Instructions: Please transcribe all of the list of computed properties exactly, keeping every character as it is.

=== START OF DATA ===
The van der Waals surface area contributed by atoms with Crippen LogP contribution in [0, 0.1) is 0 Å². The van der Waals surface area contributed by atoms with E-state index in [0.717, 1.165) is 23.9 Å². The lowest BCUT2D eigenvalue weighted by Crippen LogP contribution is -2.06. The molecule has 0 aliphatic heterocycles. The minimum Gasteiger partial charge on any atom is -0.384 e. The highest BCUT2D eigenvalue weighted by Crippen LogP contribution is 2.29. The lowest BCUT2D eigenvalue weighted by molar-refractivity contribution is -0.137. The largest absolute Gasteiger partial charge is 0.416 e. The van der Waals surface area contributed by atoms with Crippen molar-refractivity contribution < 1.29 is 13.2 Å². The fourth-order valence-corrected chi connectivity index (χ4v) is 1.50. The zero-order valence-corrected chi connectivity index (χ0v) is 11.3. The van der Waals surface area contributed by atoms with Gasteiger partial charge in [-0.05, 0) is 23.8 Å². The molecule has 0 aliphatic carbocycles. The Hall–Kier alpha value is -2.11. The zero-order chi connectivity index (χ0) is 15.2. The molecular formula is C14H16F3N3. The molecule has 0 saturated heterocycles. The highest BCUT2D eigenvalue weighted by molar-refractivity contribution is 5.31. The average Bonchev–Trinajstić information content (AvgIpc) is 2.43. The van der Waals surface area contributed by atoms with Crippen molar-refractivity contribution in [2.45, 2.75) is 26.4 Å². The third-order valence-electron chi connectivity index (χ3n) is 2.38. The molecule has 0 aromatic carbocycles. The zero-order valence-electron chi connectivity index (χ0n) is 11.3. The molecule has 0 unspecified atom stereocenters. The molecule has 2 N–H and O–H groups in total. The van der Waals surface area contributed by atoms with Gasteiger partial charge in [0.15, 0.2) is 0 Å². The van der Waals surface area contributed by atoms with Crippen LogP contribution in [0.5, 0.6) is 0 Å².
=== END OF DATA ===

The van der Waals surface area contributed by atoms with Crippen LogP contribution in [0, 0.1) is 0 Å². The van der Waals surface area contributed by atoms with E-state index in [0.717, 1.165) is 23.9 Å². The lowest BCUT2D eigenvalue weighted by Crippen LogP contribution is -2.06. The molecule has 0 aliphatic heterocycles. The minimum Gasteiger partial charge on any atom is -0.384 e. The highest BCUT2D eigenvalue weighted by Crippen LogP contribution is 2.29. The lowest BCUT2D eigenvalue weighted by molar-refractivity contribution is -0.137. The largest absolute Gasteiger partial charge is 0.416 e. The van der Waals surface area contributed by atoms with Crippen molar-refractivity contribution < 1.29 is 13.2 Å². The fourth-order valence-corrected chi connectivity index (χ4v) is 1.50. The zero-order valence-corrected chi connectivity index (χ0v) is 11.3. The van der Waals surface area contributed by atoms with Gasteiger partial charge in [-0.05, 0) is 23.8 Å². The molecule has 0 aliphatic carbocycles. The Hall–Kier alpha value is -2.11. The zero-order chi connectivity index (χ0) is 15.2. The molecular formula is C14H16F3N3. The molecule has 0 saturated heterocycles. The highest BCUT2D eigenvalue weighted by molar-refractivity contribution is 5.31. The average Bonchev–Trinajstić information content (AvgIpc) is 2.43. The van der Waals surface area contributed by atoms with Crippen molar-refractivity contribution in [2.45, 2.75) is 26.4 Å². The third-order valence-electron chi connectivity index (χ3n) is 2.38. The molecule has 0 aromatic carbocycles. The zero-order valence-electron chi connectivity index (χ0n) is 11.3. The molecule has 0 unspecified atom stereocenters. The molecule has 2 N–H and O–H groups in total. The van der Waals surface area contributed by atoms with Gasteiger partial charge in [0.15, 0.2) is 0 Å². The van der Waals surface area contributed by atoms with Crippen LogP contribution in [0.5, 0.6) is 0 Å².